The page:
of Tort this is known as the doctrine of “trespass ab initio” which
has the effect of making the original entry a trespass and the person can be
asked to leave. This principle has no place in the offence of burglary.
The entry has to be trespassory.
Entry of the "wrong" building by mistake is a trespass,
more so if the person makes the mistake because they are drunk.
Entering a building or part of a building
innocently, and then D steals, guilty of 9(1)(b)
If an hotel
guest enters a room with the intention of going to bed, but enters a room that
is identical to his room in complete innocence (we shall assume for the
purpose of the example the key operates both rooms)
although he is a trespasser,
according to the above principles, he is not a trespasser for the purposes of
section 9(1)(a) because he has no mens rea.
entered the room he realises it is not his room because the lawful occupier
has left out her jewels he would then know he had
entered the part of the building as a trespasser, if he then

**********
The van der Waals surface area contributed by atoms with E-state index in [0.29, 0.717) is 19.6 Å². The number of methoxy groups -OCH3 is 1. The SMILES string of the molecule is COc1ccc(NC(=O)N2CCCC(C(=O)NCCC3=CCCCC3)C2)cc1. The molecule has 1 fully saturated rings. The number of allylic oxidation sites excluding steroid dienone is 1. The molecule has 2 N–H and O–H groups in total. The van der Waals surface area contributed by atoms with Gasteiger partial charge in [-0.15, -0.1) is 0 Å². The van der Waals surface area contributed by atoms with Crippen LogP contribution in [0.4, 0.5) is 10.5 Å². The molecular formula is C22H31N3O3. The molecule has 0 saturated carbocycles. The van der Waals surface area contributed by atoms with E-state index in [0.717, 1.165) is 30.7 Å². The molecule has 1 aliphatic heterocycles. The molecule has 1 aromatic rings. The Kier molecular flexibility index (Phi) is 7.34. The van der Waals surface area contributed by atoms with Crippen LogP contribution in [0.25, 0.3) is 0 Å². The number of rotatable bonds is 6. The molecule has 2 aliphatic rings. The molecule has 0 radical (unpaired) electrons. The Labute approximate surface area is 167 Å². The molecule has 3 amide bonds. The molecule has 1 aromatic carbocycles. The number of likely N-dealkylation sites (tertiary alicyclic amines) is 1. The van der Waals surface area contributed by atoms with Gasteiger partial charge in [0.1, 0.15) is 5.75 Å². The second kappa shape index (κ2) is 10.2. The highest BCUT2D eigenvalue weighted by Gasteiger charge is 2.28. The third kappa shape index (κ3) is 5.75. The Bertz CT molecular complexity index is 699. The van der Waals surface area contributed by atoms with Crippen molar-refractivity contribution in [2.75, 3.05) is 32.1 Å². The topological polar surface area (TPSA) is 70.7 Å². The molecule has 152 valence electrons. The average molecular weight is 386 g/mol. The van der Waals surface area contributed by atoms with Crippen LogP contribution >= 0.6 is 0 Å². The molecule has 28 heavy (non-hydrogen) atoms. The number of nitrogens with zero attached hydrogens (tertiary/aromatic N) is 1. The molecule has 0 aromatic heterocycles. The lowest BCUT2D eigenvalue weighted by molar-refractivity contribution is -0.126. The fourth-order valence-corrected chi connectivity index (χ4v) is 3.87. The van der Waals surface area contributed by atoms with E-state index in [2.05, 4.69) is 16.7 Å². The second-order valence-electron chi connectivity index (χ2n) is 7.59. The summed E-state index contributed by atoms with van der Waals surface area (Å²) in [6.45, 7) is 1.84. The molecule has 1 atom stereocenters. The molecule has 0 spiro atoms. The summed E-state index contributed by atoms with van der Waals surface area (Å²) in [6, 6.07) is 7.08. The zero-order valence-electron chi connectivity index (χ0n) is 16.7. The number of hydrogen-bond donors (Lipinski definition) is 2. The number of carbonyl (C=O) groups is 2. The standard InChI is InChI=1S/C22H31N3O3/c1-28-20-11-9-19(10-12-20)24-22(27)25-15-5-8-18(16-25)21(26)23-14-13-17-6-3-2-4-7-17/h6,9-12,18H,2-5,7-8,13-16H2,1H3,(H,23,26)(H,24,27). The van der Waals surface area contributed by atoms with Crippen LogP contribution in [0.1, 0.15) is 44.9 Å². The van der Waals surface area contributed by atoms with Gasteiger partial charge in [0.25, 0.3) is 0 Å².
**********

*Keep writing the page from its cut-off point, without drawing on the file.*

steals the jewels he is guilty of 9(1)(b).
finds his wife in the room with the occupier against whom he then inflicts
GBH, this too would be burglary, for the same reason.
Substantial entry must have taken place
before consent was given in order for the entry to be complete
(Found jammed in a widow, had to be rescued by the Fire Brigade).
His entry was neither substantial nor effective (because he could not steal;
or indeed do anything.This is now the preferred case
and restores the Common Law position before the Theft Act – that any part of
the body entering constitutes and entry.
the tool of theft
So entry by an instrument used to effect entry, say a
chisel or a jemmy would not be burglary, but entry of any part of the body or
a tool, say a fishing rod, used to steal would be an entry.
Entry by innocent agent
child under ten (or a monkey) into a building would constitute an entry in the
same way as an inanimate instrument.
Permission to enter
A person in possession (an
occupier) can give and withdrawn permission, Father can exclude daughter’s